Initial census results suggest lower life expectancies in the general population
This blog considers how initial results from the 2021 census in England & Wales might lead to lower estimates of recent and future mortality improvements and cohort life expectancies from the CMI Model than previously thought.
The CMI Mortality Projections Model is calibrated to data provided by the Office for National Statistics (ONS) for deaths and populations in England & Wales. The mid-year population estimates are based on censuses held every decade and are rolled forward between census dates using data on births and deaths and estimates of migration. When new census results become available, population estimates are typically restated for the period since the previous census.
Initial census results
The ONS has recently published initial results from the England & Wales census held on 21 March 2021. At this stage it has only published age-grouped population figures at the census date. While this enables an initial estimate of the impact on results from the CMI Model, we stress that our calculations are approximate at this stage and will be refined as the ONS publishes further results. We expect the ONS to publish mid-2021 population estimates in the autumn, and revised estimates for mid-2012 to mid-2020 in early 2023.
As a first step, we have estimated the mid-2021 population based on the census data and compared this to the estimated mid-2021 population underlying the latest version of the CMI Model, CMI_2021. Since the CMI Model covers ages 20 and 100 we restricted our analysis to this age range.
The census and CMI_2021 mid-2021 estimated populations are similar in size, but there are material variations in the composition by age and gender:
- The largest differences are at young ages. The census population is 6% lower than the CMI_2021 for males aged 25-29 and 6% higher than CMI_2021 for females aged 30-34.
- There are also significant differences for ages 85-89, where the census figures are 4-5% lower than CMI_2021 for males and females.
- Compared to the CMI_2021 population, the census population is around 0.5% higher for ages 20-64, 1% lower for ages 65-84, and 2.5% lower for ages 85-100.
Impact on the CMI Model
We have considered what impact the initial census results would have on life expectancies from CMI_2021.
To do this, we have estimated revised population estimates for mid-2012 to mid-2020 as well as mid-2021. We have taken a simple approach, and the eventual ONS figures may well differ, particularly given the age-banding in the initial census results and complications of mortality during the pandemic. Our calculations use the Core version of CMI Model, apart from modifying the population data, and we have considered cohort life expectancies using the S3PxA tables with an illustrative long-term rate of 1.5% p.a.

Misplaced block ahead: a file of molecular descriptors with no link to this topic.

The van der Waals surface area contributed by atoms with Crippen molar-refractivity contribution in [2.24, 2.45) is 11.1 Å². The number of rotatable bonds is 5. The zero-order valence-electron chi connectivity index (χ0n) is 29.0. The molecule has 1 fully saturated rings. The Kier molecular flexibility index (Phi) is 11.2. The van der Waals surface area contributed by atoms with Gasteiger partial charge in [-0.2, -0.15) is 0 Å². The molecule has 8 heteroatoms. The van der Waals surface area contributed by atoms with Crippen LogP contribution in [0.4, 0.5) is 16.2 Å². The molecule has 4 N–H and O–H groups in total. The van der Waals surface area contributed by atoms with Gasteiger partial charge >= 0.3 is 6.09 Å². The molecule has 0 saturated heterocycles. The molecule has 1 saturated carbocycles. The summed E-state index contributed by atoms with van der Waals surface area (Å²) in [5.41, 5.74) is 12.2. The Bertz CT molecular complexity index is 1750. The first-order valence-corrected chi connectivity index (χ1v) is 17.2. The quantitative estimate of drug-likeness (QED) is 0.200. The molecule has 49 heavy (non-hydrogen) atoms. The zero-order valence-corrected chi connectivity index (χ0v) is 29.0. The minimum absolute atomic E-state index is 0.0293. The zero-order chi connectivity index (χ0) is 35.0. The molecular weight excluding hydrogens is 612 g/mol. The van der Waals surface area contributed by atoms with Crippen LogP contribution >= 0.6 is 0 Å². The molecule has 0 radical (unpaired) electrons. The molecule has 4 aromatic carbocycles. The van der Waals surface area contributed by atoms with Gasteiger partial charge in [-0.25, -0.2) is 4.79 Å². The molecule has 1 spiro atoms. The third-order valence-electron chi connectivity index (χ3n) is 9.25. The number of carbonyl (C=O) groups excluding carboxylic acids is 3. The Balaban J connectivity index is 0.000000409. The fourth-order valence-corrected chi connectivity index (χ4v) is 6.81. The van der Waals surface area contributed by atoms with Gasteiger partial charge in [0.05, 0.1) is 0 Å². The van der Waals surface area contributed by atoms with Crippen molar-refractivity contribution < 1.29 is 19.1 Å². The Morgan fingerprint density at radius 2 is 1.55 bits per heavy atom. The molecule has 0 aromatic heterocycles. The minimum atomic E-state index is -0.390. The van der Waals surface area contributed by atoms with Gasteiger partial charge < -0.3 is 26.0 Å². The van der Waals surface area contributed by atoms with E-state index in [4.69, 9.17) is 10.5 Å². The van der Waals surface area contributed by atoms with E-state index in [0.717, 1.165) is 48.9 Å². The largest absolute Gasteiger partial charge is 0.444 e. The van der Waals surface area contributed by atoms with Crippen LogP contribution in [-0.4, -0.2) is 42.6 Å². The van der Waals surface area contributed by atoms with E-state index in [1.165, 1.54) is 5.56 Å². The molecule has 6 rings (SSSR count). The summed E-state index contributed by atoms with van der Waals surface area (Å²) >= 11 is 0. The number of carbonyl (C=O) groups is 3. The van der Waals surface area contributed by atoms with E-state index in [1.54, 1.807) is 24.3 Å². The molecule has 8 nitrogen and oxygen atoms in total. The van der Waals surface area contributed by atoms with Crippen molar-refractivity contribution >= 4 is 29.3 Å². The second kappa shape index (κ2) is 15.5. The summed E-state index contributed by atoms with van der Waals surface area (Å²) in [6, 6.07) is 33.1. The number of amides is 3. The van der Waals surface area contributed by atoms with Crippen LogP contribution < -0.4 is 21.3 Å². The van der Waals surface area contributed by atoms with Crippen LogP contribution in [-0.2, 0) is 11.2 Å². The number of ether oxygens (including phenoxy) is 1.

For males, initial mortality improvements from 2021 are lower at all ages when using the revised population estimates, with a difference of up to 0.25% p.a. For females, revisions to the initial mortality improvements are smaller, and negative at some ages.
The impact of the census results on life expectancy depends on the approach taken by a user of the CMI Model:
- If mortality improvements are based on the general population:
- Considering only future mortality improvements, from 1 January 2022, the revisions might lead to reductions in cohort life expectancies at age 65 of around 0.3% for males and 0.2% for females.
- There will be a greater impact if the census data also affects views of historical improvements. Considering mortality improvements from 1 January 2013, the effective date of the “S3” Series mortality tables, the revisions might reduce cohort life expectancies at age 65 by around 0.7% for males and 0.3% for females.
- We encourage users to tailor the CMI Model to reflect the characteristics of the specific population that they are using it for. Where views of mortality improvements are based on other data, the impact of the census figures on results is likely to differ from that for the general population.
The impact of the initial census results on CMI_2020 is similar, although slightly smaller.
We intend to revise this initial analysis as the ONS publishes further census results and expect to include further analysis in our “interim update” working paper towards the end of the year once we have ONS’s official mid-2021 population estimates. Even then, it will only be after the revised estimates for mid-2012 to mid-2020 are made available in 2023 that we’ll get a clear picture of the overall impact on the results of the Model.
We are also considering the timing of the release of CMI_2022. In recent years, new versions of the CMI Model have typically been published in March. However, as it appears that revised mid-2012 to mid-2020 population estimates are likely to affect our projections we are minded to wait for ONS to publish these figures even if it would delay CMI_2022. We aim to communicate a decision on timing by the end of this year when we’ll have greater clarity about when the revised population estimates will be released.
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